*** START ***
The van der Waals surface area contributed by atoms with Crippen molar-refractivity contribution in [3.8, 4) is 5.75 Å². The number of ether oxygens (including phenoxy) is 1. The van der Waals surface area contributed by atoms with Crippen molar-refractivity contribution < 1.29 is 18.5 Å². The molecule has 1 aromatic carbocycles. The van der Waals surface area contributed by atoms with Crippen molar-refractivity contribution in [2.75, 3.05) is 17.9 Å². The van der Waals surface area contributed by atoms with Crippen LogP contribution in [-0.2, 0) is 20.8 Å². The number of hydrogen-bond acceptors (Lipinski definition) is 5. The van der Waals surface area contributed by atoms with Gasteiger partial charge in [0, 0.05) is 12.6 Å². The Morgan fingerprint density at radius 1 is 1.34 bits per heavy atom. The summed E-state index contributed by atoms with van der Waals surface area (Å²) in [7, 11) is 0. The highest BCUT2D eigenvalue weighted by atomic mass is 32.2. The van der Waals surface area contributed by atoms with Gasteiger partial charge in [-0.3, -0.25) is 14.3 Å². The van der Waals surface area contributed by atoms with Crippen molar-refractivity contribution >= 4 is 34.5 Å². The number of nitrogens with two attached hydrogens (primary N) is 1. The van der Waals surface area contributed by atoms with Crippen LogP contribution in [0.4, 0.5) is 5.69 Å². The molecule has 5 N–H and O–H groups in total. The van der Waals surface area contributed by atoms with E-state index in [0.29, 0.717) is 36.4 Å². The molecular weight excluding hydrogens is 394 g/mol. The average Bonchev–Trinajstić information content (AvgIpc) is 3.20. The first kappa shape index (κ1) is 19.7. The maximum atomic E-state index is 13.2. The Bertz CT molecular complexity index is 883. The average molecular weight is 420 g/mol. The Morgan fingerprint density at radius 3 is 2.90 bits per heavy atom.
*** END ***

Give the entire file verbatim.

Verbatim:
The van der Waals surface area contributed by atoms with Crippen molar-refractivity contribution in [3.8, 4) is 5.75 Å². The number of ether oxygens (including phenoxy) is 1. The van der Waals surface area contributed by atoms with Crippen molar-refractivity contribution < 1.29 is 18.5 Å². The molecule has 1 aromatic carbocycles. The van der Waals surface area contributed by atoms with Crippen molar-refractivity contribution in [2.75, 3.05) is 17.9 Å². The van der Waals surface area contributed by atoms with Crippen LogP contribution in [-0.2, 0) is 20.8 Å². The number of hydrogen-bond acceptors (Lipinski definition) is 5. The van der Waals surface area contributed by atoms with Gasteiger partial charge in [0, 0.05) is 12.6 Å². The Morgan fingerprint density at radius 1 is 1.34 bits per heavy atom. The summed E-state index contributed by atoms with van der Waals surface area (Å²) in [7, 11) is 0. The highest BCUT2D eigenvalue weighted by atomic mass is 32.2. The van der Waals surface area contributed by atoms with Gasteiger partial charge in [-0.3, -0.25) is 14.3 Å². The van der Waals surface area contributed by atoms with Crippen molar-refractivity contribution >= 4 is 34.5 Å². The number of nitrogens with two attached hydrogens (primary N) is 1. The van der Waals surface area contributed by atoms with Crippen LogP contribution in [0.4, 0.5) is 5.69 Å². The molecule has 5 N–H and O–H groups in total. The van der Waals surface area contributed by atoms with E-state index in [0.29, 0.717) is 36.4 Å². The molecular weight excluding hydrogens is 394 g/mol. The average Bonchev–Trinajstić information content (AvgIpc) is 3.20. The first kappa shape index (κ1) is 19.7. The maximum atomic E-state index is 13.2. The Bertz CT molecular complexity index is 883. The average molecular weight is 420 g/mol. The Morgan fingerprint density at radius 3 is 2.90 bits per heavy atom.